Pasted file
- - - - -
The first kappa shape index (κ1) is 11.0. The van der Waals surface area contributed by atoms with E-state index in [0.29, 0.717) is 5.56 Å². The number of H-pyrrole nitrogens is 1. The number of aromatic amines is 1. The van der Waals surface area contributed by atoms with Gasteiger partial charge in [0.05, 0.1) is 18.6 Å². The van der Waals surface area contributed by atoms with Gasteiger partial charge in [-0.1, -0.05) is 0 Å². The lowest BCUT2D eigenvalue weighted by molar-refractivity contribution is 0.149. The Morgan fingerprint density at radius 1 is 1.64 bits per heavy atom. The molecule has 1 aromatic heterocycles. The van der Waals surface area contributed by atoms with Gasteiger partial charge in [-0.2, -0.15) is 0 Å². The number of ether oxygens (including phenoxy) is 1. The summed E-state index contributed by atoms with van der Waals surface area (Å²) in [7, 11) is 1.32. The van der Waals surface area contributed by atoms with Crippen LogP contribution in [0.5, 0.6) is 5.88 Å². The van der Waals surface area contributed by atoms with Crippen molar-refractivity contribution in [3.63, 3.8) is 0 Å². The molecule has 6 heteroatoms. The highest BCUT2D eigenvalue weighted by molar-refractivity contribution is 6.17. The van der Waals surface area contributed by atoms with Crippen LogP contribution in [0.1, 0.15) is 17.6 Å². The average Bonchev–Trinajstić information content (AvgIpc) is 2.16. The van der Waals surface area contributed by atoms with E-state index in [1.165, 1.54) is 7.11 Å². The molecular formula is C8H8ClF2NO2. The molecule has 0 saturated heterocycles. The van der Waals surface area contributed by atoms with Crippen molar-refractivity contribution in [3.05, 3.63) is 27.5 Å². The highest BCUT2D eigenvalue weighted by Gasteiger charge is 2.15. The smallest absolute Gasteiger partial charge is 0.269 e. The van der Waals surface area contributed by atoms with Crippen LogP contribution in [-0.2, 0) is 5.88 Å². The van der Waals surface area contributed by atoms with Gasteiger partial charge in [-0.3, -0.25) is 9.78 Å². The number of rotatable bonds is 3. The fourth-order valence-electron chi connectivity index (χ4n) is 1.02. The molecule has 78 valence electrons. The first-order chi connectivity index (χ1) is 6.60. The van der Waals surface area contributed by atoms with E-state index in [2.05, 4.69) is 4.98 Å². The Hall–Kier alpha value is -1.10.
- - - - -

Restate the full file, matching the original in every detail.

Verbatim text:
The first kappa shape index (κ1) is 11.0. The van der Waals surface area contributed by atoms with E-state index in [0.29, 0.717) is 5.56 Å². The number of H-pyrrole nitrogens is 1. The number of aromatic amines is 1. The van der Waals surface area contributed by atoms with Gasteiger partial charge in [0.05, 0.1) is 18.6 Å². The van der Waals surface area contributed by atoms with Gasteiger partial charge in [-0.1, -0.05) is 0 Å². The lowest BCUT2D eigenvalue weighted by molar-refractivity contribution is 0.149. The Morgan fingerprint density at radius 1 is 1.64 bits per heavy atom. The molecule has 1 aromatic heterocycles. The van der Waals surface area contributed by atoms with Gasteiger partial charge in [-0.2, -0.15) is 0 Å². The number of ether oxygens (including phenoxy) is 1. The summed E-state index contributed by atoms with van der Waals surface area (Å²) in [7, 11) is 1.32. The van der Waals surface area contributed by atoms with Crippen LogP contribution in [0.5, 0.6) is 5.88 Å². The van der Waals surface area contributed by atoms with Crippen molar-refractivity contribution in [3.63, 3.8) is 0 Å². The molecule has 6 heteroatoms. The highest BCUT2D eigenvalue weighted by molar-refractivity contribution is 6.17. The van der Waals surface area contributed by atoms with Crippen LogP contribution in [0.1, 0.15) is 17.6 Å². The average Bonchev–Trinajstić information content (AvgIpc) is 2.16. The van der Waals surface area contributed by atoms with E-state index in [1.165, 1.54) is 7.11 Å². The molecular formula is C8H8ClF2NO2. The molecule has 0 saturated heterocycles. The van der Waals surface area contributed by atoms with Crippen molar-refractivity contribution in [3.05, 3.63) is 27.5 Å². The highest BCUT2D eigenvalue weighted by Gasteiger charge is 2.15. The smallest absolute Gasteiger partial charge is 0.269 e. The van der Waals surface area contributed by atoms with Crippen LogP contribution in [-0.2, 0) is 5.88 Å². The van der Waals surface area contributed by atoms with Gasteiger partial charge in [-0.3, -0.25) is 9.78 Å². The number of rotatable bonds is 3. The fourth-order valence-electron chi connectivity index (χ4n) is 1.02. The molecule has 78 valence electrons. The first-order chi connectivity index (χ1) is 6.60. The van der Waals surface area contributed by atoms with E-state index in [2.05, 4.69) is 4.98 Å². The Hall–Kier alpha value is -1.10.